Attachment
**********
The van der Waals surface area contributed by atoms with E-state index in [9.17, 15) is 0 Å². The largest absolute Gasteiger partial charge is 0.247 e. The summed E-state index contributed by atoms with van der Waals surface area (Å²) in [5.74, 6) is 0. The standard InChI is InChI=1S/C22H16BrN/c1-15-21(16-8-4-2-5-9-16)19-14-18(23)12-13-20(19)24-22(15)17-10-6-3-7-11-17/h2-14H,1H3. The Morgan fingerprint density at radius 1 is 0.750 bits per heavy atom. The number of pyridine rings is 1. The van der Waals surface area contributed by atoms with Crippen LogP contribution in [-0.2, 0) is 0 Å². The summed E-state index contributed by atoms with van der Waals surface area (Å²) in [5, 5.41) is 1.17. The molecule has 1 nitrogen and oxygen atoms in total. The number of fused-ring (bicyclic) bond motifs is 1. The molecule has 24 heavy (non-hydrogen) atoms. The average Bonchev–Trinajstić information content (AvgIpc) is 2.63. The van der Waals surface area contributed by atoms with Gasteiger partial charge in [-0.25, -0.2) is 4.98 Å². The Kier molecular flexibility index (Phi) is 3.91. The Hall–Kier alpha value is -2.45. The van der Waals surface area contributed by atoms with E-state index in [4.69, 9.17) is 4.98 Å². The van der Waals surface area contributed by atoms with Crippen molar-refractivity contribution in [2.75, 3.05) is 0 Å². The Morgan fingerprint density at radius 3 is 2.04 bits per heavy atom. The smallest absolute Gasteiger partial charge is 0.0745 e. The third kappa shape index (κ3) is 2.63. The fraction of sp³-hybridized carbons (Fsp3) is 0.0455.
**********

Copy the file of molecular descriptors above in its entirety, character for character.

The van der Waals surface area contributed by atoms with E-state index in [9.17, 15) is 0 Å². The largest absolute Gasteiger partial charge is 0.247 e. The summed E-state index contributed by atoms with van der Waals surface area (Å²) in [5.74, 6) is 0. The standard InChI is InChI=1S/C22H16BrN/c1-15-21(16-8-4-2-5-9-16)19-14-18(23)12-13-20(19)24-22(15)17-10-6-3-7-11-17/h2-14H,1H3. The Morgan fingerprint density at radius 1 is 0.750 bits per heavy atom. The number of pyridine rings is 1. The van der Waals surface area contributed by atoms with Crippen LogP contribution in [-0.2, 0) is 0 Å². The summed E-state index contributed by atoms with van der Waals surface area (Å²) in [5, 5.41) is 1.17. The molecule has 1 nitrogen and oxygen atoms in total. The number of fused-ring (bicyclic) bond motifs is 1. The molecule has 24 heavy (non-hydrogen) atoms. The average Bonchev–Trinajstić information content (AvgIpc) is 2.63. The van der Waals surface area contributed by atoms with Gasteiger partial charge in [-0.25, -0.2) is 4.98 Å². The Kier molecular flexibility index (Phi) is 3.91. The Hall–Kier alpha value is -2.45. The van der Waals surface area contributed by atoms with E-state index in [4.69, 9.17) is 4.98 Å². The van der Waals surface area contributed by atoms with Crippen molar-refractivity contribution in [2.75, 3.05) is 0 Å². The Morgan fingerprint density at radius 3 is 2.04 bits per heavy atom. The smallest absolute Gasteiger partial charge is 0.0745 e. The third kappa shape index (κ3) is 2.63. The fraction of sp³-hybridized carbons (Fsp3) is 0.0455.